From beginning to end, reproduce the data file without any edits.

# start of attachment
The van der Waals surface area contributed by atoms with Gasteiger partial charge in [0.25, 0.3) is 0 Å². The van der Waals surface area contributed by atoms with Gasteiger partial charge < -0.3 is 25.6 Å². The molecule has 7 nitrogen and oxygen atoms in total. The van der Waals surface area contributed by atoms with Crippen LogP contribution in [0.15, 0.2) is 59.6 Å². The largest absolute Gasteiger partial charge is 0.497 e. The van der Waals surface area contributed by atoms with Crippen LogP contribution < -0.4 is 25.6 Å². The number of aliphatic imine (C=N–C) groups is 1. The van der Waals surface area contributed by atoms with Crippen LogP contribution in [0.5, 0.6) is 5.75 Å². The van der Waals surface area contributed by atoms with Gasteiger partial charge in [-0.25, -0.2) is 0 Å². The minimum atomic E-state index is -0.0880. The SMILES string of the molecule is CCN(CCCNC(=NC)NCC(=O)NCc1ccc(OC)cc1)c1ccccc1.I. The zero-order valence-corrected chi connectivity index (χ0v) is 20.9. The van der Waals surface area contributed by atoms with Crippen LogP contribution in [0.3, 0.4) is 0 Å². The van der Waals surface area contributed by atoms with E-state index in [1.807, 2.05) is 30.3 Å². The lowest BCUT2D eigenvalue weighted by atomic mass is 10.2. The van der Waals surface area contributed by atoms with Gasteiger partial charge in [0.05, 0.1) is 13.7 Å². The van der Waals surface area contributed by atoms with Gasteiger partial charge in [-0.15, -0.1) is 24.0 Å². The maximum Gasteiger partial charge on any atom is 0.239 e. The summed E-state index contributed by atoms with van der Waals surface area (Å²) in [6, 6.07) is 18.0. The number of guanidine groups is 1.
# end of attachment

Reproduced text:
The van der Waals surface area contributed by atoms with Gasteiger partial charge in [0.25, 0.3) is 0 Å². The van der Waals surface area contributed by atoms with Gasteiger partial charge < -0.3 is 25.6 Å². The molecule has 7 nitrogen and oxygen atoms in total. The van der Waals surface area contributed by atoms with Crippen LogP contribution in [0.15, 0.2) is 59.6 Å². The largest absolute Gasteiger partial charge is 0.497 e. The van der Waals surface area contributed by atoms with Crippen LogP contribution < -0.4 is 25.6 Å². The number of aliphatic imine (C=N–C) groups is 1. The van der Waals surface area contributed by atoms with Crippen LogP contribution in [0.5, 0.6) is 5.75 Å². The van der Waals surface area contributed by atoms with Gasteiger partial charge in [-0.25, -0.2) is 0 Å². The minimum atomic E-state index is -0.0880. The SMILES string of the molecule is CCN(CCCNC(=NC)NCC(=O)NCc1ccc(OC)cc1)c1ccccc1.I. The zero-order valence-corrected chi connectivity index (χ0v) is 20.9. The van der Waals surface area contributed by atoms with Crippen LogP contribution in [0.3, 0.4) is 0 Å². The van der Waals surface area contributed by atoms with E-state index in [1.807, 2.05) is 30.3 Å². The lowest BCUT2D eigenvalue weighted by atomic mass is 10.2. The van der Waals surface area contributed by atoms with Gasteiger partial charge in [0.05, 0.1) is 13.7 Å². The van der Waals surface area contributed by atoms with Gasteiger partial charge in [-0.15, -0.1) is 24.0 Å². The maximum Gasteiger partial charge on any atom is 0.239 e. The summed E-state index contributed by atoms with van der Waals surface area (Å²) in [6, 6.07) is 18.0. The number of guanidine groups is 1.